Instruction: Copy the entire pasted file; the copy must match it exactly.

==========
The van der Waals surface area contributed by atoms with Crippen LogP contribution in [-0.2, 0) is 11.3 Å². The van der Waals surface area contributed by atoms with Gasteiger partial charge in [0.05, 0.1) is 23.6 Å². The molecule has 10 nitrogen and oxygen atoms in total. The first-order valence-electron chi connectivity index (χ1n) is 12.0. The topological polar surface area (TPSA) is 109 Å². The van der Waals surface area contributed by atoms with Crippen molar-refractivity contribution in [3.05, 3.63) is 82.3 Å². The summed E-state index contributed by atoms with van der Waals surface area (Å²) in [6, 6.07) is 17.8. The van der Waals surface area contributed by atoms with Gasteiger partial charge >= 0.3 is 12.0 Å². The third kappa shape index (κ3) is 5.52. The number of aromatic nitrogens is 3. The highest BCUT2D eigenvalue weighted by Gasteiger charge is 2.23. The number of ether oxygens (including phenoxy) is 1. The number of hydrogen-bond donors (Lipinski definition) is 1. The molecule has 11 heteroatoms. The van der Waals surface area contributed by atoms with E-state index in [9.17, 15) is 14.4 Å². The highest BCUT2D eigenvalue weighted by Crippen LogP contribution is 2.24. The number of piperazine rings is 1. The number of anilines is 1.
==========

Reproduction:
The van der Waals surface area contributed by atoms with Crippen LogP contribution in [-0.2, 0) is 11.3 Å². The van der Waals surface area contributed by atoms with Gasteiger partial charge in [0.05, 0.1) is 23.6 Å². The molecule has 10 nitrogen and oxygen atoms in total. The first-order valence-electron chi connectivity index (χ1n) is 12.0. The topological polar surface area (TPSA) is 109 Å². The van der Waals surface area contributed by atoms with Crippen molar-refractivity contribution in [3.05, 3.63) is 82.3 Å². The summed E-state index contributed by atoms with van der Waals surface area (Å²) in [6, 6.07) is 17.8. The van der Waals surface area contributed by atoms with Gasteiger partial charge >= 0.3 is 12.0 Å². The third kappa shape index (κ3) is 5.52. The number of aromatic nitrogens is 3. The highest BCUT2D eigenvalue weighted by Gasteiger charge is 2.23. The number of ether oxygens (including phenoxy) is 1. The number of hydrogen-bond donors (Lipinski definition) is 1. The molecule has 11 heteroatoms. The van der Waals surface area contributed by atoms with E-state index in [9.17, 15) is 14.4 Å². The highest BCUT2D eigenvalue weighted by Crippen LogP contribution is 2.24. The number of piperazine rings is 1. The number of anilines is 1.